This latest trade was sitting there, belt high, begging to be made. Veteran forward Luc Mbah a Moute wasn’t transporting the Kings to the promised land (NBA playoffs), and Derrick Williams wasn’t driving the Minnesota Timberwolves to the postseason, either, so swap on.
The difference is the Wolves know what they’re getting – a very capable wing defender – while the Kings are playing a hunch. They think Williams can play, and deep down, they would love to learn that their new, young forward was just pining away in the tundra, waiting to be discovered.
But that’s all this is. A hunch. A look-see. A hope.
“There’s no need to wait to work Derrick in,” coach Michael Malone said Wednesday after Williams participated in his first practice. “We went out and got him for a reason. Let’s throw him out there and see what he can do and give him time to get adjusted, knowing there’s no pressure, no expectations. Just go out there and play hard, and defend, and he’ll be fine.”
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The reality is that lottery selections rarely travel without baggage. Expectations come with the job. Owners and general managers only draft high and sell low when they’re convinced they goofed or inherit personnel that doesn’t fit their needs.
Williams was 0 for 2 in Minneapolis. Make that 0 for 3. He was inherited by general manager Flip Saunders and coach Rick Adelman, crowded onto a roster that already featured All-Star Kevin Love, and in his two-plus seasons the second overall pick in 2011 had yet to establish an identity at either forward position.
The Wolves ultimately decided the former Arizona standout was a power forward, which is Love’s position. The Kings plan to experiment with him at small forward, though both Malone and general manager Pete D’Alessandro insistently reserved the right to revise their opinion.
While caution flags should start flying whenever Adelman fails to get the most out of a player – the one-time Kings coach is one of the game’s most innovative offensive minds – it’s also true players often thrive when in different situations.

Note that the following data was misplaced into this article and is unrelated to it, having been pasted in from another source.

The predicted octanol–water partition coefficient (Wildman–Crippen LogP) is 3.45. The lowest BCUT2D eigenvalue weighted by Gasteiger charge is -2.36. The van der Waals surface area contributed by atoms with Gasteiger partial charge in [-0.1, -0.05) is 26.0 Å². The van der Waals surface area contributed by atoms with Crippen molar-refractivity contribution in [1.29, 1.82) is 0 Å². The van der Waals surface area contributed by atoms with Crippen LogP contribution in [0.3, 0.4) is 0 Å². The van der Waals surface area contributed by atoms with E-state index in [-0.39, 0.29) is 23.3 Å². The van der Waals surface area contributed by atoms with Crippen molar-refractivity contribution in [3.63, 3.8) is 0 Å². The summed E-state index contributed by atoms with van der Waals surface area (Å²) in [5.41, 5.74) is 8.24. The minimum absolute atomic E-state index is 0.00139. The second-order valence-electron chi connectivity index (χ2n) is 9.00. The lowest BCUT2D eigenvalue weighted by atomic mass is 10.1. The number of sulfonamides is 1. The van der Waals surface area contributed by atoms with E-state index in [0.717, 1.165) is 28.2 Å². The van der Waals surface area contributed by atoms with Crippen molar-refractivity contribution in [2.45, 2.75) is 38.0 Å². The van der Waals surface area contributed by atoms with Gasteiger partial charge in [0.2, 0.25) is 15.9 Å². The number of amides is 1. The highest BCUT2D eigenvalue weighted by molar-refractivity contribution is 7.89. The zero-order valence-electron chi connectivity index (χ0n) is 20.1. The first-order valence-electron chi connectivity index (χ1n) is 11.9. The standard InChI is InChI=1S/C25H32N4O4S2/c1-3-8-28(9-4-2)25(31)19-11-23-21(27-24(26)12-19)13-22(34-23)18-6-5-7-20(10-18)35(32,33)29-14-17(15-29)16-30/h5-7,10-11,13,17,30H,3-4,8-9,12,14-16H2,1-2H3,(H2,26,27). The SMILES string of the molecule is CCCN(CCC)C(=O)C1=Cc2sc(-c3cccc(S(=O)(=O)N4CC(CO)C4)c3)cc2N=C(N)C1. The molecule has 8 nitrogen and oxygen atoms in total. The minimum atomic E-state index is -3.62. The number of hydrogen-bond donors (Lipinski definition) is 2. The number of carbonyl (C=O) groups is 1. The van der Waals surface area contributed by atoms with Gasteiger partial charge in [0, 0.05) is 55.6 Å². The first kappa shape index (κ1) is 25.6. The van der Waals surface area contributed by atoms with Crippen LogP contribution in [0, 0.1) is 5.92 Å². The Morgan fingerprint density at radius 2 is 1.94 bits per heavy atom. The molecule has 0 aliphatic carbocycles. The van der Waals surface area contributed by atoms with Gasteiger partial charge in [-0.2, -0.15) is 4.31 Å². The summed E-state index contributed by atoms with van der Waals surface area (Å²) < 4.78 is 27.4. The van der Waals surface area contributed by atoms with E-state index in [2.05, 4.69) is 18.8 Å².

Mike Bibby, another former Wildcats star and second overall pick (1998), is a classic example. Three seasons into his career, the Vancouver Grizzlies concluded he was too slow and not creative enough to be their starting point guard. The rest is well-chronicled Kings lore: In one of the most controversial but significant moves of his tenure, Geoff Petrie acquired Bibby for the entertaining but erratic Jason Williams.
Whether Williams, 22, enjoys a similar renaissance remains to be seen. The circumstances between eras contrast sharply. Bibby was one of the final pieces to the Kings near-masterpiece, a complementary star surrounded by Chris Webber, Peja Stojakovic, Vlade Divac and Doug Christie.
These Kings are in the throes of rebuilding, and D’Alessandro’s cellphone is seemingly attached to his ear. There is one established star in DeMarcus Cousins, one projected star in Ben McLemore, one super sub in Isaiah Thomas, with pretty much everything else up for grabs, including both forward positions.
“I try not to put a ceiling on myself,” Williams said. “I want to be better than that. I think (the coaches) want me to be a great player, and I think I can.”
At 6-foot-8 and 240 pounds, the Southern California native is strong and athletic, and he can be explosive on the break. He prefers the left post (as does Cousins), is more effective from mid-range than beyond the arc and, like most players, looks much better when he gets easy baskets.
His additional challenges here – as they were in Minneapolis – involve his passing and defensive intensity.
But he’s only 22, healthy and finally emotionally distanced from an unspectacular 2011 draft that further illustrates that the annual college feast is more art than science: Enes Kanter, Tristan Thompson, Jonas Valanciunas, Jan Vesley, Kemba Walker and Jimmer Fredette were chosen ahead of Klay Thompson, Kawhi Leonard and Nikola Vucevic.
In another year, who knows? Maybe Williams would have dropped in the draft and become a sleeper. Or maybe he seizes the opportunity and becomes a steal anyway.
“I wanted a new start,” he said. “It was a lot of people at one spot. It just didn’t work out. You have good players go to different teams and they excel. I hope that can happen here.”